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Columbia University

— Science

New dimensions of quantum information added through hyperentanglement

By - July 1, 2015 1 Picture

In quantum cryptography, encoding entangled photons with particular spin states is a technique that ensures data transmitted over fiber networks arrives at its destination without being intercepted or changed. However, as each entangled pair is usually only capable of being encoded with one state (generally the direction of its polarization), the amount of data carried is limited to just one quantum bit per photon. To address this limitation, researchers have now devised a way to "hyperentangle" photons that they say can increase the amount of data carried by a photon pair by as much as 32 times.

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— Science

Miniature car runs only on the power of evaporating water

By - June 17, 2015 5 Pictures

Researchers have discovered an unlikely source of renewable energy, the naturally-occurring cycle that is water evaporation. Scientists at New York's Columbia University replicated this process in the laboratory and harnessed its energy to power tiny machines, one of which was a moving, miniature car. The team says the technology could potentially to be scaled up to one day draw power from huge resting bodies of water such as bays and reservoirs.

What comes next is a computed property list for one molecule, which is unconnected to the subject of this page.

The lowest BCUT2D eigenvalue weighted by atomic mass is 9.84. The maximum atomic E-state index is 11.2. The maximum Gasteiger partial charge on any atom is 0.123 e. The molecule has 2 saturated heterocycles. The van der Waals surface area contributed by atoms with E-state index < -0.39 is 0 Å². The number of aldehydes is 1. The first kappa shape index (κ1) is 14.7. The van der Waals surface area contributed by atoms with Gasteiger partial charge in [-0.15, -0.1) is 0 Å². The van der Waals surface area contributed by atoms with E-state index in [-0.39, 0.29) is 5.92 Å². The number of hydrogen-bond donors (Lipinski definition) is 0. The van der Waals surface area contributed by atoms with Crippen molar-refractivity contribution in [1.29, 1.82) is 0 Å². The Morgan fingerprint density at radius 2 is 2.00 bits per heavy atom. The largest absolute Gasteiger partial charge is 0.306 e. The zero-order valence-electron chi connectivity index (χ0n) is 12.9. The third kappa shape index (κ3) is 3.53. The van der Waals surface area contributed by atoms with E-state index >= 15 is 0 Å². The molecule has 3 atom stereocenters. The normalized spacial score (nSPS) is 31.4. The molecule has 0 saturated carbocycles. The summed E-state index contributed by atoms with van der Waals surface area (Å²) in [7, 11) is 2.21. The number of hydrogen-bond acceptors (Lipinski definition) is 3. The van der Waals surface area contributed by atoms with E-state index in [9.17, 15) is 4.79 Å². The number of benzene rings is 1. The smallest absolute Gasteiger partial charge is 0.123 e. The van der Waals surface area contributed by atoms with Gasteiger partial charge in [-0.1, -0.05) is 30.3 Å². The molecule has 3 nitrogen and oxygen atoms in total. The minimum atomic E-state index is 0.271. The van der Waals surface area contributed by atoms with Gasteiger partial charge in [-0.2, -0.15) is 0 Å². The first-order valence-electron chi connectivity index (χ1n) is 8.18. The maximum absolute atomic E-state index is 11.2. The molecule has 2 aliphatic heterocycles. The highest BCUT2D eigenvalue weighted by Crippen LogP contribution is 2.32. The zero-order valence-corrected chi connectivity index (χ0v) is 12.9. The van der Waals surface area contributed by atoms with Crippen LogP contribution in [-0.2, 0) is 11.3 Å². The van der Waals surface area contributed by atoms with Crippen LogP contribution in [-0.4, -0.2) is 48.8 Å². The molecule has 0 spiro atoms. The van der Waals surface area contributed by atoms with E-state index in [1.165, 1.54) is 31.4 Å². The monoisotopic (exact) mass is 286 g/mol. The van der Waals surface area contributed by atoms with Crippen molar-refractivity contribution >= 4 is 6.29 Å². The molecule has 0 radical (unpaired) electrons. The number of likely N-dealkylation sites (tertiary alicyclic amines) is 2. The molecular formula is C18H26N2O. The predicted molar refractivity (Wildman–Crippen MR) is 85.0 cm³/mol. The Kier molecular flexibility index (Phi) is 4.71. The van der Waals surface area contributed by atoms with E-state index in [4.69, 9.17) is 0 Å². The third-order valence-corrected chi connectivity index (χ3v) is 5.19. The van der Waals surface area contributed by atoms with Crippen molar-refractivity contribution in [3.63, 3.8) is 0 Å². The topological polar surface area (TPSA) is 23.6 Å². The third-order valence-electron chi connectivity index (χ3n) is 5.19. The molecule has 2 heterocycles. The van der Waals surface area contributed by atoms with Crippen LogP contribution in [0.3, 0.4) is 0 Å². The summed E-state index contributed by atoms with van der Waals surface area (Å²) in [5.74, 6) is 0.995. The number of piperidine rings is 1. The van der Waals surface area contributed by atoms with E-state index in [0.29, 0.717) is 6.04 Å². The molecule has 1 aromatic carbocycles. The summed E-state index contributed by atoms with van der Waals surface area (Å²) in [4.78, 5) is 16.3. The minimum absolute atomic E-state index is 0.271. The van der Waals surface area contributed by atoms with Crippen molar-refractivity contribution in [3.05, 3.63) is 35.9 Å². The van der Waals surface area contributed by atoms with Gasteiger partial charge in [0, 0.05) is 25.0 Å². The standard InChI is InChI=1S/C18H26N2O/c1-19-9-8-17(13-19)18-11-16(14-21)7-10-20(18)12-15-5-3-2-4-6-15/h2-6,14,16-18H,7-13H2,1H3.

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— Science

Graphene used to create world's thinnest light bulb

By - June 15, 2015 3 Pictures
Over 130 years ago, Thomas Edison used carbon as the conducting filament in the very first commercial light-bulb. Now a team of scientists and engineers have used that very same element, in its perfectly crystalline form of graphene, to create what they claim to be the world's thinnest light-bulb. Even though just one atom thick and covering an area almost too small to see unaided, the new device is so bright that the light it produces can easily be seen with the naked eye. Read More